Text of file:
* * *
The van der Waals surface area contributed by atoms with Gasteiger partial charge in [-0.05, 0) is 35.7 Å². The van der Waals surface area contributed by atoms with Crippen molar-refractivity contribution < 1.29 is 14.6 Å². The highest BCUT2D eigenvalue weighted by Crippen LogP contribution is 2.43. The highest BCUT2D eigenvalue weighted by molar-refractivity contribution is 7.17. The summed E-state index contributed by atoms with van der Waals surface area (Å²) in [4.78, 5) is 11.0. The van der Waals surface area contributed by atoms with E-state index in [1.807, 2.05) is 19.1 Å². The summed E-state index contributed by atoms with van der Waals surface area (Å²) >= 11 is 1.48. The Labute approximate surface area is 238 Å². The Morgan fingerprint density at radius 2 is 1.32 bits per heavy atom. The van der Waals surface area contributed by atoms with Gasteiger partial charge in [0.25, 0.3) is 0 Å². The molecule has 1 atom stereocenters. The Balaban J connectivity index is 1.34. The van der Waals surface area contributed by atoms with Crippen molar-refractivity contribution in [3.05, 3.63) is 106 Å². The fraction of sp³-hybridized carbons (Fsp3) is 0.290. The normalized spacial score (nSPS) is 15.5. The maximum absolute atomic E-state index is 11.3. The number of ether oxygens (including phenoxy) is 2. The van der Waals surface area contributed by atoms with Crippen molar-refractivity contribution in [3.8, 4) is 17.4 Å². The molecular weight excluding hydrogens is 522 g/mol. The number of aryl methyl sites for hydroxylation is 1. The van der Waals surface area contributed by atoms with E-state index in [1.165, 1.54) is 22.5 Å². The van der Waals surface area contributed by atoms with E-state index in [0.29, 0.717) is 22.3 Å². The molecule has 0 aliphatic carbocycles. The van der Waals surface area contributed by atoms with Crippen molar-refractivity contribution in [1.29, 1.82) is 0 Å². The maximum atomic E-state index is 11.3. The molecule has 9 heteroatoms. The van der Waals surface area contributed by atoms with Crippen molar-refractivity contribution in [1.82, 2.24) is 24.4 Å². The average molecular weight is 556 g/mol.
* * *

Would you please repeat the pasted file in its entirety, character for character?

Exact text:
The van der Waals surface area contributed by atoms with Gasteiger partial charge in [-0.05, 0) is 35.7 Å². The van der Waals surface area contributed by atoms with Crippen molar-refractivity contribution < 1.29 is 14.6 Å². The highest BCUT2D eigenvalue weighted by Crippen LogP contribution is 2.43. The highest BCUT2D eigenvalue weighted by molar-refractivity contribution is 7.17. The summed E-state index contributed by atoms with van der Waals surface area (Å²) in [4.78, 5) is 11.0. The van der Waals surface area contributed by atoms with E-state index in [1.807, 2.05) is 19.1 Å². The summed E-state index contributed by atoms with van der Waals surface area (Å²) >= 11 is 1.48. The Labute approximate surface area is 238 Å². The Morgan fingerprint density at radius 2 is 1.32 bits per heavy atom. The van der Waals surface area contributed by atoms with Gasteiger partial charge in [0.25, 0.3) is 0 Å². The molecule has 1 atom stereocenters. The Balaban J connectivity index is 1.34. The van der Waals surface area contributed by atoms with Crippen molar-refractivity contribution in [3.05, 3.63) is 106 Å². The fraction of sp³-hybridized carbons (Fsp3) is 0.290. The normalized spacial score (nSPS) is 15.5. The maximum absolute atomic E-state index is 11.3. The number of ether oxygens (including phenoxy) is 2. The van der Waals surface area contributed by atoms with Crippen molar-refractivity contribution in [3.8, 4) is 17.4 Å². The molecular weight excluding hydrogens is 522 g/mol. The number of aryl methyl sites for hydroxylation is 1. The van der Waals surface area contributed by atoms with E-state index in [1.165, 1.54) is 22.5 Å². The van der Waals surface area contributed by atoms with E-state index in [0.29, 0.717) is 22.3 Å². The molecule has 0 aliphatic carbocycles. The van der Waals surface area contributed by atoms with Crippen molar-refractivity contribution in [1.29, 1.82) is 0 Å². The maximum atomic E-state index is 11.3. The molecule has 9 heteroatoms. The van der Waals surface area contributed by atoms with Crippen molar-refractivity contribution in [1.82, 2.24) is 24.4 Å². The average molecular weight is 556 g/mol.